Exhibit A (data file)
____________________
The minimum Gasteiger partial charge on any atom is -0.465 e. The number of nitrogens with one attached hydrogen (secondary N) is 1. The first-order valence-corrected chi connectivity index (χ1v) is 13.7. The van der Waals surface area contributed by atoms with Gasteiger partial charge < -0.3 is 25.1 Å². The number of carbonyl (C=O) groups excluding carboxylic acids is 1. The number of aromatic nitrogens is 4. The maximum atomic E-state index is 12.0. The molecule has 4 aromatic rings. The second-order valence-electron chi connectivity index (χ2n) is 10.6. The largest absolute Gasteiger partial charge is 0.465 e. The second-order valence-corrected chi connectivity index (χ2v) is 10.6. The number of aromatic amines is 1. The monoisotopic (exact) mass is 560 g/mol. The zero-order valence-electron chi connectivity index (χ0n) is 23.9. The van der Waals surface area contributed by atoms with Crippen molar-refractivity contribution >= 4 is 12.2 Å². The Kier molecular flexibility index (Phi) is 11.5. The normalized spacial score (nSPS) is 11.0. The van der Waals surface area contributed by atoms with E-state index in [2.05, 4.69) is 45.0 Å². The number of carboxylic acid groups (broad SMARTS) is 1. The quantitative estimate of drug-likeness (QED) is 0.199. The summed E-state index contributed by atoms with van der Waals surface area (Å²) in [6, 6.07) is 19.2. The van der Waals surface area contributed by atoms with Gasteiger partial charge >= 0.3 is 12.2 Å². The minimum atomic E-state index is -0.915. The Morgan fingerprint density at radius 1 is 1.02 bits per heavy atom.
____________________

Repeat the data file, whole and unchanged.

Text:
The minimum Gasteiger partial charge on any atom is -0.465 e. The number of nitrogens with one attached hydrogen (secondary N) is 1. The first-order valence-corrected chi connectivity index (χ1v) is 13.7. The van der Waals surface area contributed by atoms with Gasteiger partial charge < -0.3 is 25.1 Å². The number of carbonyl (C=O) groups excluding carboxylic acids is 1. The number of aromatic nitrogens is 4. The maximum atomic E-state index is 12.0. The molecule has 4 aromatic rings. The second-order valence-electron chi connectivity index (χ2n) is 10.6. The largest absolute Gasteiger partial charge is 0.465 e. The second-order valence-corrected chi connectivity index (χ2v) is 10.6. The number of aromatic amines is 1. The monoisotopic (exact) mass is 560 g/mol. The zero-order valence-electron chi connectivity index (χ0n) is 23.9. The van der Waals surface area contributed by atoms with Crippen molar-refractivity contribution >= 4 is 12.2 Å². The Kier molecular flexibility index (Phi) is 11.5. The normalized spacial score (nSPS) is 11.0. The van der Waals surface area contributed by atoms with E-state index in [2.05, 4.69) is 45.0 Å². The number of carboxylic acid groups (broad SMARTS) is 1. The quantitative estimate of drug-likeness (QED) is 0.199. The summed E-state index contributed by atoms with van der Waals surface area (Å²) in [6, 6.07) is 19.2. The van der Waals surface area contributed by atoms with Gasteiger partial charge >= 0.3 is 12.2 Å². The minimum atomic E-state index is -0.915. The Morgan fingerprint density at radius 1 is 1.02 bits per heavy atom.